Twitter outage via DNS hijacking showed another case of common symptom: DNS operation is simply neglected by people doing business on the Internet.
I was doing research on DNS transport security from 2002 to 2008. One of the reason I quit focusing on the research was that most, if not all, of the DNS problems are caused by operation failures, not necessarily due to technical deficiency of the DNS protocols and systems. In short, it's too political and social to do the technological experiments over DNS.
I still think DNS transport protocol issues are critical for stable Internet operation. But solving those issues does not help recovering human errors, such as lame delegation (missing link) between the domain name hierarchy. And stable operation of DNS systems is very difficult to maintain without stable hardware, software, networks, and operators.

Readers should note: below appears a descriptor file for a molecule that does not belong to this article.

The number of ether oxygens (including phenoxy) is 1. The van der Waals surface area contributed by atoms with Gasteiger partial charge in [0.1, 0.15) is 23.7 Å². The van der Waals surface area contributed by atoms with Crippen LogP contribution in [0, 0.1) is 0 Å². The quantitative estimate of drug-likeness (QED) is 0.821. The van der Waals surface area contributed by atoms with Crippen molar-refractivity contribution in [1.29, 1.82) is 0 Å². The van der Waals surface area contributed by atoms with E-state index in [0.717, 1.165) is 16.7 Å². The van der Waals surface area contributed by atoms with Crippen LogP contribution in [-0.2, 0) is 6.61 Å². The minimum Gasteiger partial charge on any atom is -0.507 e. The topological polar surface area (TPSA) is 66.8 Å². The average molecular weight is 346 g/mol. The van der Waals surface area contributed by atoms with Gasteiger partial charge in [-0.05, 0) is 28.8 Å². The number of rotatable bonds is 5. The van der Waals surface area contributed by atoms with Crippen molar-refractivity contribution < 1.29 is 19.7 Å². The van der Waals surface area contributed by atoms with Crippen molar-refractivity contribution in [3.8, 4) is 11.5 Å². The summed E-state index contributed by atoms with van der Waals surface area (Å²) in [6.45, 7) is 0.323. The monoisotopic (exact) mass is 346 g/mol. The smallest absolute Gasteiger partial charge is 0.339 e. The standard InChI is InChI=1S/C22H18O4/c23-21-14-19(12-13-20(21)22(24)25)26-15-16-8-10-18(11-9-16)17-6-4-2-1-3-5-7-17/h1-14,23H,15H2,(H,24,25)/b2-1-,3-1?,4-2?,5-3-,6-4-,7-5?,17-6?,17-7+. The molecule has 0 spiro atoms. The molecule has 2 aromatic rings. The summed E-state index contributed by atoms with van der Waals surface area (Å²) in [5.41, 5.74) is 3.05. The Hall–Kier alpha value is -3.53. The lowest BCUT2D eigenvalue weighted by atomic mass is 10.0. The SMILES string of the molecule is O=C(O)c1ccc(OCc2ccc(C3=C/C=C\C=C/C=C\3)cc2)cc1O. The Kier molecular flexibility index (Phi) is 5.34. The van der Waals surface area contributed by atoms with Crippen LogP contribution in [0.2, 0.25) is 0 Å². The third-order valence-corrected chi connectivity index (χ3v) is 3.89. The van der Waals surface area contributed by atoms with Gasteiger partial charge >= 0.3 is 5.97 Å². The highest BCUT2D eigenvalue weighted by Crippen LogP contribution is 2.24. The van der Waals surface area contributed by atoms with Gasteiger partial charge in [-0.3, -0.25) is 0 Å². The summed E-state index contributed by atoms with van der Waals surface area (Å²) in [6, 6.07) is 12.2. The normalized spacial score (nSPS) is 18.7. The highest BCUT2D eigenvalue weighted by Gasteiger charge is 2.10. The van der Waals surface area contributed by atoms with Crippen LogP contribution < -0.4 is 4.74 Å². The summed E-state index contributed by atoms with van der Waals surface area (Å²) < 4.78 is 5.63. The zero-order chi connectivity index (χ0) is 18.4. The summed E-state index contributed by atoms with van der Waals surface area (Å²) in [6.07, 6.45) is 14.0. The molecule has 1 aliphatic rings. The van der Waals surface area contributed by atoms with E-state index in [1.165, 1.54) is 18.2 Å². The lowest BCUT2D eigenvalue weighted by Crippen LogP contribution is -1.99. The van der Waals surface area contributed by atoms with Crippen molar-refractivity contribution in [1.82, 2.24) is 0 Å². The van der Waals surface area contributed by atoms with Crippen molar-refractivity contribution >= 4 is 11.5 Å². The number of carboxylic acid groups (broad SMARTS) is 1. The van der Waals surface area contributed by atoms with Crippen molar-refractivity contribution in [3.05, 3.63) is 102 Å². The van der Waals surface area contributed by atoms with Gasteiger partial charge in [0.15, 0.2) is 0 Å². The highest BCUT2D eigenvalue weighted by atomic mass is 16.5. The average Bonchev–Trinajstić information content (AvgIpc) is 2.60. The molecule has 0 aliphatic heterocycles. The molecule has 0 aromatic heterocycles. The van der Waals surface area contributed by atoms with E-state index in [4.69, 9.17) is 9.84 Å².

I notice many small companies (especially in Japan) keep their authoritative servers inside their office, which is not good from the stability point of view. Actually, for many small Internet sites, including mine, not so many DNS zone records have to be exposed to the public. So I've already outsourced the DNS authoritative servers, while I periodically watch whether those servers do the right thing.
DNS is by definition a distributed system; and the management standard is much lower than what people (and even Internet engineers) believe. For the further details of how DNS is not well-managed, I suggest you to read a more detailed commentary on how important DNS is as an asset, by Danny McPherson of Arbor Networks.